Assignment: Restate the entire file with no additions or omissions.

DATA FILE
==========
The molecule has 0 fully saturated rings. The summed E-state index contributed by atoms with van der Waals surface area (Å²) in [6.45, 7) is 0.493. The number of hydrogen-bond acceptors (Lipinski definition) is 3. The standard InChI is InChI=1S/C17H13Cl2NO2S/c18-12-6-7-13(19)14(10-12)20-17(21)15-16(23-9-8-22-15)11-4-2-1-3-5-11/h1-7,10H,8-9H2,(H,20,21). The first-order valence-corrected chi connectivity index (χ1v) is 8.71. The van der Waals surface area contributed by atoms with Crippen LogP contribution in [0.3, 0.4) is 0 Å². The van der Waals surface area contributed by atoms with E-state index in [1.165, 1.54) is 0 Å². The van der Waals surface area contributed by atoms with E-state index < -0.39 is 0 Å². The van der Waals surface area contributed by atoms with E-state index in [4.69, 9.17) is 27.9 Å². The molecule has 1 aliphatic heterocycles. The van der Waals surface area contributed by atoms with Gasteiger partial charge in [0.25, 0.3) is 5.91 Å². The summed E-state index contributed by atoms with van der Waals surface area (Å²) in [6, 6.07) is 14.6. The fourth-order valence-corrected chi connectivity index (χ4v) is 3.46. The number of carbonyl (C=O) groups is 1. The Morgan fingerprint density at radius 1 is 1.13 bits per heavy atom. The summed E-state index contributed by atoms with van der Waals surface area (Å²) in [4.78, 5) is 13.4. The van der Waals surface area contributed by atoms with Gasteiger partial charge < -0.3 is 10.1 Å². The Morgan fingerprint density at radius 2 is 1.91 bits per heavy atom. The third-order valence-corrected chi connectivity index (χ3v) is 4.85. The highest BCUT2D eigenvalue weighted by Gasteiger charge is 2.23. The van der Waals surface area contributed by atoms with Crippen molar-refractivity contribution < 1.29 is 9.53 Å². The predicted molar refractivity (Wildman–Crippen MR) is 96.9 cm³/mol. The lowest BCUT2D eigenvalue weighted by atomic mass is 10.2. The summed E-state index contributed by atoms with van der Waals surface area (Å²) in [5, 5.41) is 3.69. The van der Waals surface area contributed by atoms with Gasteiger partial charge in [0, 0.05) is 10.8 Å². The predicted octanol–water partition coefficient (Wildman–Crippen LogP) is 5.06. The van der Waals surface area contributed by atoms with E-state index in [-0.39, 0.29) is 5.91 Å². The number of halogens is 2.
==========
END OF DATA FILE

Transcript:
The molecule has 0 fully saturated rings. The summed E-state index contributed by atoms with van der Waals surface area (Å²) in [6.45, 7) is 0.493. The number of hydrogen-bond acceptors (Lipinski definition) is 3. The standard InChI is InChI=1S/C17H13Cl2NO2S/c18-12-6-7-13(19)14(10-12)20-17(21)15-16(23-9-8-22-15)11-4-2-1-3-5-11/h1-7,10H,8-9H2,(H,20,21). The first-order valence-corrected chi connectivity index (χ1v) is 8.71. The van der Waals surface area contributed by atoms with Crippen LogP contribution in [0.3, 0.4) is 0 Å². The van der Waals surface area contributed by atoms with E-state index in [1.165, 1.54) is 0 Å². The van der Waals surface area contributed by atoms with E-state index < -0.39 is 0 Å². The van der Waals surface area contributed by atoms with E-state index in [4.69, 9.17) is 27.9 Å². The molecule has 1 aliphatic heterocycles. The van der Waals surface area contributed by atoms with Gasteiger partial charge in [0.25, 0.3) is 5.91 Å². The summed E-state index contributed by atoms with van der Waals surface area (Å²) in [6, 6.07) is 14.6. The fourth-order valence-corrected chi connectivity index (χ4v) is 3.46. The number of carbonyl (C=O) groups is 1. The Morgan fingerprint density at radius 1 is 1.13 bits per heavy atom. The summed E-state index contributed by atoms with van der Waals surface area (Å²) in [4.78, 5) is 13.4. The van der Waals surface area contributed by atoms with Gasteiger partial charge < -0.3 is 10.1 Å². The Morgan fingerprint density at radius 2 is 1.91 bits per heavy atom. The third-order valence-corrected chi connectivity index (χ3v) is 4.85. The highest BCUT2D eigenvalue weighted by Gasteiger charge is 2.23. The van der Waals surface area contributed by atoms with Crippen molar-refractivity contribution < 1.29 is 9.53 Å². The predicted molar refractivity (Wildman–Crippen MR) is 96.9 cm³/mol. The lowest BCUT2D eigenvalue weighted by atomic mass is 10.2. The summed E-state index contributed by atoms with van der Waals surface area (Å²) in [5, 5.41) is 3.69. The van der Waals surface area contributed by atoms with Gasteiger partial charge in [0, 0.05) is 10.8 Å². The predicted octanol–water partition coefficient (Wildman–Crippen LogP) is 5.06. The van der Waals surface area contributed by atoms with E-state index in [-0.39, 0.29) is 5.91 Å². The number of halogens is 2.